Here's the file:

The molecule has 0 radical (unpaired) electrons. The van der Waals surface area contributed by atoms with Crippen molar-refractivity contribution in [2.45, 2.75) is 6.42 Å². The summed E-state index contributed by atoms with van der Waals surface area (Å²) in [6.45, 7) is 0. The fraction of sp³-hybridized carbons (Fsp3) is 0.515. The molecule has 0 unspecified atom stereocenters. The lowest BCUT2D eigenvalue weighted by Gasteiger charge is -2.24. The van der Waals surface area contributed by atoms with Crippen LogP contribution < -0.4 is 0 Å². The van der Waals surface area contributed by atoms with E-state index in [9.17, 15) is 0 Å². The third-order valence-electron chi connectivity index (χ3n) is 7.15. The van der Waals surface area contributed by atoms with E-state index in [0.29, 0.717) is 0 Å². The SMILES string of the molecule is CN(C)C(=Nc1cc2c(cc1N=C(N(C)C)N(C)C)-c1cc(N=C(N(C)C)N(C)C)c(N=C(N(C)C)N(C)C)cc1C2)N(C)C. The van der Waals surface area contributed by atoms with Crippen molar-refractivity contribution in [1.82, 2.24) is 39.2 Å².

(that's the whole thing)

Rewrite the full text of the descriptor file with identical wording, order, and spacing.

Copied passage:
The molecule has 0 radical (unpaired) electrons. The van der Waals surface area contributed by atoms with Crippen molar-refractivity contribution in [2.45, 2.75) is 6.42 Å². The summed E-state index contributed by atoms with van der Waals surface area (Å²) in [6.45, 7) is 0. The fraction of sp³-hybridized carbons (Fsp3) is 0.515. The molecule has 0 unspecified atom stereocenters. The lowest BCUT2D eigenvalue weighted by Gasteiger charge is -2.24. The van der Waals surface area contributed by atoms with Crippen LogP contribution < -0.4 is 0 Å². The van der Waals surface area contributed by atoms with E-state index in [9.17, 15) is 0 Å². The third-order valence-electron chi connectivity index (χ3n) is 7.15. The van der Waals surface area contributed by atoms with E-state index in [0.29, 0.717) is 0 Å². The SMILES string of the molecule is CN(C)C(=Nc1cc2c(cc1N=C(N(C)C)N(C)C)-c1cc(N=C(N(C)C)N(C)C)c(N=C(N(C)C)N(C)C)cc1C2)N(C)C. The van der Waals surface area contributed by atoms with Crippen molar-refractivity contribution in [1.82, 2.24) is 39.2 Å².